Our organisational values give our work meaning and purpose. These values underpin the way we interact with each other and drives our overall mission. Our six values are:
Hear from some of our colleagues on how they live out these values in their work.
"It's important that the leaders I organise with are aware that I stand with them and work within our means to ensure they win justice on issues that they care about.
I work with a few schools in Redbridge, and I am continually amazed and energised by the young people’s passion to win change. Despite being in a different life stage to the young people of both primary and secondary age – it is important for me to stand in solidarity with them by taking their work seriously and listening to them to ensure they can act on what they're passionate about changing. I stand in solidarity with them by ensuring the campaigns we develop reflect their experience and stories instead of being a ‘good justice issue’ that will not impact their everyday reality."
"To me, kindness in my work means intentionally setting aside time in the busyness of the working day to think about colleagues and leaders... how is that person? What are they facing right now? What might they need? Do I know? Could I reach out and find out, share a word of encouragement, or simply let them know I'm here if they need anything? I know I have been on the receiving end of this type of kindness over the years - busy people taking time to give me a call or ask me how I am, and that's inspired me to do the same.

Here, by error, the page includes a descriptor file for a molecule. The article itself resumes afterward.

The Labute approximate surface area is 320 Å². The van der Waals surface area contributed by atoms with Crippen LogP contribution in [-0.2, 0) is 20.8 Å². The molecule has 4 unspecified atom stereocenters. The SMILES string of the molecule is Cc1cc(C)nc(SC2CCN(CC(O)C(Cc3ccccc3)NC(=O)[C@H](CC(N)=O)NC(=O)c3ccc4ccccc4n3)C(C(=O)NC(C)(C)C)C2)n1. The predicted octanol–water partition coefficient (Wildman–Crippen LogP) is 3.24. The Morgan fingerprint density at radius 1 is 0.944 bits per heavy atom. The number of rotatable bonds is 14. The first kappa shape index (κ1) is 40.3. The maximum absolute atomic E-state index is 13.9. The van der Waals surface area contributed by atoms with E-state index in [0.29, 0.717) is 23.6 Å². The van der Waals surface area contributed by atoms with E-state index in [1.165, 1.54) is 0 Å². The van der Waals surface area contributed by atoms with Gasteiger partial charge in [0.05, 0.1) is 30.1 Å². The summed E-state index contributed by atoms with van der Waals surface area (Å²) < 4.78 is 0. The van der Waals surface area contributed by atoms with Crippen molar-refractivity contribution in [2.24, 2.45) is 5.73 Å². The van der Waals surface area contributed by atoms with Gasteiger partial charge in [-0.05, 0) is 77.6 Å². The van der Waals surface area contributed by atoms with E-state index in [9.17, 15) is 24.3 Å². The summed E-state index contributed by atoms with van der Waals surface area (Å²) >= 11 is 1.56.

Kindness also looks like a courageous conversation. When someone cares enough about you and your learning, development or future, that they take time to give you feedback on something you've delivered for the organisation. The feedback itself can also be delivered in a kind way, but I think the very act of considered feedback is a radical act of kindness - to care enough about a person that you take time to reflect on their practice and share that with them. I know I've received this time and again over the years and I try to do it for others too."
"Organising is not for the faint-hearted. This work takes courage. I've noticed organisers are drawn to the work of organising due to their own anger. It is not until we realise that we need to fuel this anger into action that we become courageous organisers.
We listen deeply, looking out for leaders with courage. The courage to firstly, voice their anger. Secondly, the courage to stand up for the issue they believe in. And thirdly, the courage to act on it despite it not being the norm. As an organiser, to have the profound courage to hold all this and bring it together to make change.
As a brown female organiser, I've had to have the courage to be louder, stronger and believe that my voice is as important as a white man. Valerie Kaur says; "Go Gently. This is courageous work, and even if you don't see the fruits of your labour anytime soon, simply engaging your opponents with the ethic of love is revolutionary." For me, the slow and steady work of Organising takes courage. And finding ways to fuel anger into action whilst still feeling love takes courage."